26 décembre 2018 | Local, Terrestre
The Canadian Forces says it is bringing in new initiatives to boost the numbers of pilots and the Vice Chief of the Defence Staff Lt.-Gen. Paul Wynnyk recently outlined some of those for Members of Parliament.
At the Commons defence committee Feb. 28 Wynnyk pointed out the issue of pilots who are assigned to staff jobs but who want to keep flying. He suggested there could be changes that will allow that but didn’t provide many details.
Wynnyk did note that the call will be sent out for retired pilots to come back to the RCAF. “We’re reaching out to retired individuals from the Canadian Forces and seeing if they’d like to join and particularly making it more flexible for pilots who have retired to go into the reserves to perhaps look at ways of getting into Cold Lake, Bagotville, or wherever we need to fly them,” he told MPs. Wynnyk also mentioned “potential bonuses” but didn’t provide details.
Late last year RCAF commander Lt.-Gen. Al Meinzinger told MPs the reasons behind the fighter pilots leaving but money appeared to be low on the list of issues forcing pilots to leave. “Certainly the feedback from those who are releasing is it’s a question of family, challenges for their family,” Meinzinger explained to the Public Accounts committee. “There’s a dimension of ops tempo, work-life balance, predictability in terms of geographical location, and then typically fifth or sixth are comments about financial remuneration.”
“We find that, unless there’s a degree of predictability and positive career management over that individual, we often find individuals who are vexed,” Meinzinger further explained. “They come up to a point where they may not have anticipated they were going to move, or we’re asking them to move their family to a location where perhaps their spouse cannot find employment.”
Another factor is that some fighter pilots are not happy being streamed into administrative jobs. They want to keep flying. “We find a lot of individuals often don’t wish to move to headquarters and work in an office versus work in an aircraft,” the RCAF commander acknowledged. “We recognize that and respect it. But that dialogue, which must happen at the margin, before we force an individual to move, is very, very important.”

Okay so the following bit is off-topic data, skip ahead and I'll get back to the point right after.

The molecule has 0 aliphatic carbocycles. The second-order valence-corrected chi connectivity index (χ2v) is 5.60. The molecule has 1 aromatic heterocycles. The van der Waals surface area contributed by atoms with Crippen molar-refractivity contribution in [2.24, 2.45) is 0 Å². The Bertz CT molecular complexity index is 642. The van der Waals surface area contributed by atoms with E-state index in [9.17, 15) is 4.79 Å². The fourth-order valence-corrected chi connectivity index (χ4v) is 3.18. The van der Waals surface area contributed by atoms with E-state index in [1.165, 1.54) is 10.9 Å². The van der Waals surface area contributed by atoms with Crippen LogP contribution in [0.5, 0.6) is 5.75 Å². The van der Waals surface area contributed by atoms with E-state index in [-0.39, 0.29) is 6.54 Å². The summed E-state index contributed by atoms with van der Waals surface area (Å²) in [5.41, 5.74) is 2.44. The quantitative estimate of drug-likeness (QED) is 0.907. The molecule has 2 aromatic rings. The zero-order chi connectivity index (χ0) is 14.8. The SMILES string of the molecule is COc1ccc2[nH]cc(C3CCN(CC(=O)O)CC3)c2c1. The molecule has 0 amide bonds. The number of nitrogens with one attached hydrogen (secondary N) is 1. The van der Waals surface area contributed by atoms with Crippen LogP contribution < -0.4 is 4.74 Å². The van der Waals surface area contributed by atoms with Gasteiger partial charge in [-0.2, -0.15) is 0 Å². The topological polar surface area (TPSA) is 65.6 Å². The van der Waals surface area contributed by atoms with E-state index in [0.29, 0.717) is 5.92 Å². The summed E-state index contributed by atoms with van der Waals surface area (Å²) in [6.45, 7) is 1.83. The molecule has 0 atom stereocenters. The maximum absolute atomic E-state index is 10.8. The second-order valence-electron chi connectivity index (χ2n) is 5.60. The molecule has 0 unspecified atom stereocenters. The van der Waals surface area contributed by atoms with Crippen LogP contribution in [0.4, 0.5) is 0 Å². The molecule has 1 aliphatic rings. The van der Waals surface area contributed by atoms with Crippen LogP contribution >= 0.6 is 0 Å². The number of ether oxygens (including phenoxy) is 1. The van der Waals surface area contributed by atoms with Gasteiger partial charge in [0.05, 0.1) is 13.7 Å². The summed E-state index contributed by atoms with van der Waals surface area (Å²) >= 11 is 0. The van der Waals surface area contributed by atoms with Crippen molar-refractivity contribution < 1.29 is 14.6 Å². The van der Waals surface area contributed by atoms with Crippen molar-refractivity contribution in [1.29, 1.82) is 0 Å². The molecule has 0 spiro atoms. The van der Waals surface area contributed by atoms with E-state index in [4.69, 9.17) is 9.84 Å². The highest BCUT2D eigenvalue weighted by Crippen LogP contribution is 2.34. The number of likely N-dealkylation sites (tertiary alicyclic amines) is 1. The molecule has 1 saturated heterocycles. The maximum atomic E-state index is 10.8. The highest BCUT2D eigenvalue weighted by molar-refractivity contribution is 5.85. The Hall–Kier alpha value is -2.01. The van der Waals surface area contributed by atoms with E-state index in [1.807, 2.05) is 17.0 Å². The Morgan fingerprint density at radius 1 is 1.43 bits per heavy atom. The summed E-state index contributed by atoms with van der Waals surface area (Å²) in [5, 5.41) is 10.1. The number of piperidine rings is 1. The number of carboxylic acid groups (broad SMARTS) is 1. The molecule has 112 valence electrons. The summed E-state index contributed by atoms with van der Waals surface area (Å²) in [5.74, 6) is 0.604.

The U.S. Air Force has had mixed results with its bonuses offered to stem the exodus of various pilots to commercial aviation jobs. Last year the USAF announced that, for the first time, some bomber, fixed-wing combat search-and-rescue, special operations, mobility and intelligence, surveillance and reconnaissance pilots would be eligible for the same maximum bonus that were previously given only to fighter pilots, Stephen Losey of Air Force Times wrote in December 2018. That maximum is $420,000 but to receive that a pilot must commit to serving 12 more years.
“But turning on the cash spigot appears to have had limited effect,” Losey wrote. “According to statistics provided by the Air Force, the overall percentage of eligible manned aircraft pilots agreeing to take the bonuses — known as the take rate — increase from 44 percent in 2017 to 45 percent in 2018. That halted two years of declines, after the take rates dropped from 55 percent in 2015 to 48 percent in 2016, and to 44 percent in 2017.
But even though the take rate ticked up, overall number of pilots signing up for retention bonuses dropped from 476 to 418, the statistics showed.”
Losey’s article is here:
26 décembre 2018 | Local, Terrestre
24 juillet 2018 | Local, Aérospatial
6 février 2018 | Local, C4ISR